Monday, June 18, 2012

Looking Up

What happens when you're 35 weeks pregnant and getting over being sick? And yet still finding yourself quite busy? A post from the (hidden) archives! As I described in a post some months ago, I have in "draft" form a handful of vignettes I wrote a few years back about the stars and why I love them. It's a series of posts I do intend to see to its conclusion, even if they seem a little out-in-left-field when they appear. The last time I shared one such post was back in April. And of late I've been reflecting on how I plan to share this love with my little one when she arrives next month. And so, as these thoughts percolate in my ever-nesting mind, here is my next post in this series...


Image courtesy of NASA and ESA / Hubble Space Telescope

The house I grew up in is on a hill. While there is some ambient light from the nearby towns, on a clear night the stars are quite visible in our yard. When I still lived there, one of my favorite moments of every day was after dark, during the walk from the car to my front door. Since I grew up in this house, I knew the path very well: walk down the driveway, take one step up onto the patio, walk another five paces and then walk up four steps to our porch. I could do the walk with my eyes closed, which was a good thing because on this walk, every time...

I looked up.

Even if the sky was not clear, I'd still attempt to penetrate the cloud cover with my vision and imagine the stars hidden behind. On clear nights I just soaked in the view. Partly cloudy nights were my favorite though, because I had about fifteen paces to search out and grab with my eyes as many of the stars as I could. It was a game we played, the stars and I.

And now, looking back on it, I think it's safe to say that I always won, whether I saw many stars on my short walk or not. I say this because, in retrospect, these playful attempts to seek out the stars amid the clouds, and my insistence to myself that they were there just beyond the cloud cover whether I could catch them or not, were the real reward.

Thursday, June 7, 2012

Naming Our Home

My husband and I first encountered our home last year. We were engaged and planning our wedding for later in the year, and Paul drove the two hours to come see me in Scranton every other weekend or so. (The alternate weekends I drove to see him.) When he was in town, our Monday morning route (before Paul set off for home) from my apartment to my favorite coffee shop took us past the house that would eventually become our home, which at the time was "For Sale By Owner." It is a Victorian house, built in 1870, which had been lovingly and painstakingly restored by its then-owners. It was that exciting time in our relationship when we were dreaming of our future life together, and in the midst of that hopeful time (where nothing seemed too far out of reach, within our natural sense of reason), we started to imagine what it might be like to someday call that Victorian house our home. At some point, we decided on a whim to phone the number on the "For Sale By Owner" sign, in order to arrange to view the inside.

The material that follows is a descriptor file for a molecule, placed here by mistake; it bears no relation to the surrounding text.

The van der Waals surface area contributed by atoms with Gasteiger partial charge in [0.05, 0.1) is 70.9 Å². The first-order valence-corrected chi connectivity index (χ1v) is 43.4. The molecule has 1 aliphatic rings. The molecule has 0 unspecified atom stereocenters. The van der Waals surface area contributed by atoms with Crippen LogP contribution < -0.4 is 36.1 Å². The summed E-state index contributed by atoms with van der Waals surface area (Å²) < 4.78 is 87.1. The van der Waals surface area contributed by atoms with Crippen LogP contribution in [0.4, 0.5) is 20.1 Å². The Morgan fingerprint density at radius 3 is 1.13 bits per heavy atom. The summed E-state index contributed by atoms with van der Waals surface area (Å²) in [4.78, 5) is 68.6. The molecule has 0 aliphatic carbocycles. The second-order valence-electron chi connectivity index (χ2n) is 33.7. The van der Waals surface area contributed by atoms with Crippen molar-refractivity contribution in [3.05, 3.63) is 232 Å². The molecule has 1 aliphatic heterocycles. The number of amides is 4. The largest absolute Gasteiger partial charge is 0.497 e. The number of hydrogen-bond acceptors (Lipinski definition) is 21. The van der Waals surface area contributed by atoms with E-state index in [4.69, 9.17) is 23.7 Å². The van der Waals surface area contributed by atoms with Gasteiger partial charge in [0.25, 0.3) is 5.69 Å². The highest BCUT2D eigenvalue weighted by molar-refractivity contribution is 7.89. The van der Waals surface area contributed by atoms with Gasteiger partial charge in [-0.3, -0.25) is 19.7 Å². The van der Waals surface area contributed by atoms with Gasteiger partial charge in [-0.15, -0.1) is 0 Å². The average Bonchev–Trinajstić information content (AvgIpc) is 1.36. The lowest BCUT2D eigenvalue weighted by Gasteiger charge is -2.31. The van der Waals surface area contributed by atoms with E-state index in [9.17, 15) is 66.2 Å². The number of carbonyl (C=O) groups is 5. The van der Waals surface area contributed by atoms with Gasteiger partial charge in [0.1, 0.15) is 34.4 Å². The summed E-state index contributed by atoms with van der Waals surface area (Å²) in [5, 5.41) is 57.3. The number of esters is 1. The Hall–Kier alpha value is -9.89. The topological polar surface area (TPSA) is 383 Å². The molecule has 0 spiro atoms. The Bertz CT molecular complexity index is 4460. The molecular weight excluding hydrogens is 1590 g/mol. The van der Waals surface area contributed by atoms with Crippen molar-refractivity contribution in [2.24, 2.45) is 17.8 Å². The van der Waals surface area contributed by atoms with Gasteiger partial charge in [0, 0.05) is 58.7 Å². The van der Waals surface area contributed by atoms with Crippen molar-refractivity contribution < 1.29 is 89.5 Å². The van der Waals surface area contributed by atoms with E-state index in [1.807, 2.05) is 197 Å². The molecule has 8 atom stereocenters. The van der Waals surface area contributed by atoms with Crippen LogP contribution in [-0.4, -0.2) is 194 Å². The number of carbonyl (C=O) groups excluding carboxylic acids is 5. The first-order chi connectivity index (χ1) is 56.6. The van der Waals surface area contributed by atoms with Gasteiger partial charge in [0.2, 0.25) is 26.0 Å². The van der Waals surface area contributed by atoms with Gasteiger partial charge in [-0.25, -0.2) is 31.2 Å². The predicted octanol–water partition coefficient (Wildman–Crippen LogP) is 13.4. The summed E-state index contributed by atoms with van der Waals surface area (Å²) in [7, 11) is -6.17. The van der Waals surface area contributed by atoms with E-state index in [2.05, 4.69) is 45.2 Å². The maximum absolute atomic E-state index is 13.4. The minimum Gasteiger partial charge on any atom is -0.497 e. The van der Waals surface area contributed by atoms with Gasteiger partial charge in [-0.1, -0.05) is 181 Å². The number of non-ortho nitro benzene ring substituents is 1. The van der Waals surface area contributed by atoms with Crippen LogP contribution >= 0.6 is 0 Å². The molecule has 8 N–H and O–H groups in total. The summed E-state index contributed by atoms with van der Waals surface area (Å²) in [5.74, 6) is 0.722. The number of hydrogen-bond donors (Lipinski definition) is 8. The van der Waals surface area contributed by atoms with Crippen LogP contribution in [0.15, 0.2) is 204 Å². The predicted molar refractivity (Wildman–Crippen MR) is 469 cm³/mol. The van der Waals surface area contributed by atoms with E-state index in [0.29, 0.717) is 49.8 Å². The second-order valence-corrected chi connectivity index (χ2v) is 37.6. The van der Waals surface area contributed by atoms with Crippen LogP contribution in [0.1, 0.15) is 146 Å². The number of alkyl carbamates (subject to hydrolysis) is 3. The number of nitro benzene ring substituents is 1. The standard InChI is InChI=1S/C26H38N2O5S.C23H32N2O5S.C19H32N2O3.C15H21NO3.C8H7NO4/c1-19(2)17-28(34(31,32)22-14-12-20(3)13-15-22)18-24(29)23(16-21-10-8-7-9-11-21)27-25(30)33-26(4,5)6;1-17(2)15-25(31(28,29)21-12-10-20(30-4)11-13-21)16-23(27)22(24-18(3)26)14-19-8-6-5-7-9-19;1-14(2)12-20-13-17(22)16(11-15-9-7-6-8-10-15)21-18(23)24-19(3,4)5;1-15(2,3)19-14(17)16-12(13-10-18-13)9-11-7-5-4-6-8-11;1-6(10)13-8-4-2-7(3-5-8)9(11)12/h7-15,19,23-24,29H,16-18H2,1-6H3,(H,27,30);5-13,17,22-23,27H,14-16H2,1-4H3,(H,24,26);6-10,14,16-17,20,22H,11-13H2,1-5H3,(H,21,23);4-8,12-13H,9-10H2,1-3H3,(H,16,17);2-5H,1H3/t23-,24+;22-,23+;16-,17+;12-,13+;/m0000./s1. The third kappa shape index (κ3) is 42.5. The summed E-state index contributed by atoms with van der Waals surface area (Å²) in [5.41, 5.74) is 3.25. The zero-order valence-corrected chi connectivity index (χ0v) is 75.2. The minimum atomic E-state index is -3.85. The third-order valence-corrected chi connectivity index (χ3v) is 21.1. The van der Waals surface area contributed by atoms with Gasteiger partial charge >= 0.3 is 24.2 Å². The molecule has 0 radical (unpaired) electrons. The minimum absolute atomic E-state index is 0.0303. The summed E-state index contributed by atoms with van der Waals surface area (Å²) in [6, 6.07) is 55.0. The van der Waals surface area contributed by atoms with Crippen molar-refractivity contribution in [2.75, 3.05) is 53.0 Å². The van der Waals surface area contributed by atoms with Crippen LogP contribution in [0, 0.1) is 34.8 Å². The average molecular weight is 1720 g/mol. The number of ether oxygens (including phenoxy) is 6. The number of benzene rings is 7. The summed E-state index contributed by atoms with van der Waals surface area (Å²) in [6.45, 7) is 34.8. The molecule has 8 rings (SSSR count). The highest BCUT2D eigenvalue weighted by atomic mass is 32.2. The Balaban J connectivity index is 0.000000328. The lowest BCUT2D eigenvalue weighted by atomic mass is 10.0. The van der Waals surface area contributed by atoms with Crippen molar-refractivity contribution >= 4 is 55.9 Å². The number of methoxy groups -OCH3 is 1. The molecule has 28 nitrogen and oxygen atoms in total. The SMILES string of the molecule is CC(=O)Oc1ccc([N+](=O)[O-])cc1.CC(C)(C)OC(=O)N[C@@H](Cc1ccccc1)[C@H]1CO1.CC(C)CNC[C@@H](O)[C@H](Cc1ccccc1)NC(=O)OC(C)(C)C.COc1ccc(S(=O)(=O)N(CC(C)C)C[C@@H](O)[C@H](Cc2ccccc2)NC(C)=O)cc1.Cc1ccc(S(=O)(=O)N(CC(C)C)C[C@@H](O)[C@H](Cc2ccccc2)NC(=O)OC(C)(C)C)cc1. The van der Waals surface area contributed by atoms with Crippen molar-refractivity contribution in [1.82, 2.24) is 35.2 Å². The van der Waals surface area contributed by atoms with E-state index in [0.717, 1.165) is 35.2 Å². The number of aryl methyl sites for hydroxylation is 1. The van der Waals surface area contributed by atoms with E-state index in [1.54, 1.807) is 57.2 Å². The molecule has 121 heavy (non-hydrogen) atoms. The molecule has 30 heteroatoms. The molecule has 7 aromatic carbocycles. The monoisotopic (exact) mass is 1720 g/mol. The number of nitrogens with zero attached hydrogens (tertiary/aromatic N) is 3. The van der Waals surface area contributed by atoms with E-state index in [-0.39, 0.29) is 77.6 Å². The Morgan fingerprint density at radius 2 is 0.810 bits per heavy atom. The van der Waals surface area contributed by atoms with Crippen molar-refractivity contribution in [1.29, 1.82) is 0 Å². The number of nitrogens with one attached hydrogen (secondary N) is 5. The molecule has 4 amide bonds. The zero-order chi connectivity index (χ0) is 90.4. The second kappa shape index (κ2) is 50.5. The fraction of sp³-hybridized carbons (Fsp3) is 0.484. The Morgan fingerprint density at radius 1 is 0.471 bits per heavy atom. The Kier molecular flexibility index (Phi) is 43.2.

But here's the kicker, and the reason I'm telling this story starting from before we bought the house: before seeing the inside (and thus, before we had reached a true decision to actually pursue the house as one we'd like to own), we named it. This is significant for folk like me and my Paul. I grew up on Anne of Green Gables and the subsequent volumes in the series, and right there in the title of the first story you can see that Anne lived in a time and place where the naming of places mattered. Take a look at the titles of the other Anne books, and you'll have an idea of how the name of a place can reflect its character (and the character of those living in that place):
  1. Anne of Green Gables (a home)
  2. Anne of Avonlea (a town)
  3. Anne of the Island (referring to Prince Edward Island)
  4. Anne of Windy Poplars (a home)
  5. Anne's House of Dreams (a home)
  6. Anne of Ingleside (a home)
  7. Rainbow Valley (a locale near Ingleside, named thus by Anne's children)
  8. Rilla of Ingleside (the same home as volume 6; Rilla is Anne's daughter)
As you can see, other than the second and third volumes in the series, every novel is characterized by a place that has been named by its inhabitants. There's something magical about this. As for my husband, if I am someone who absorbed this ethos through the stories I read, Paul just is the kind of person who would want to name his home someday. It's innate to who he is, and one of the things I love deeply about him.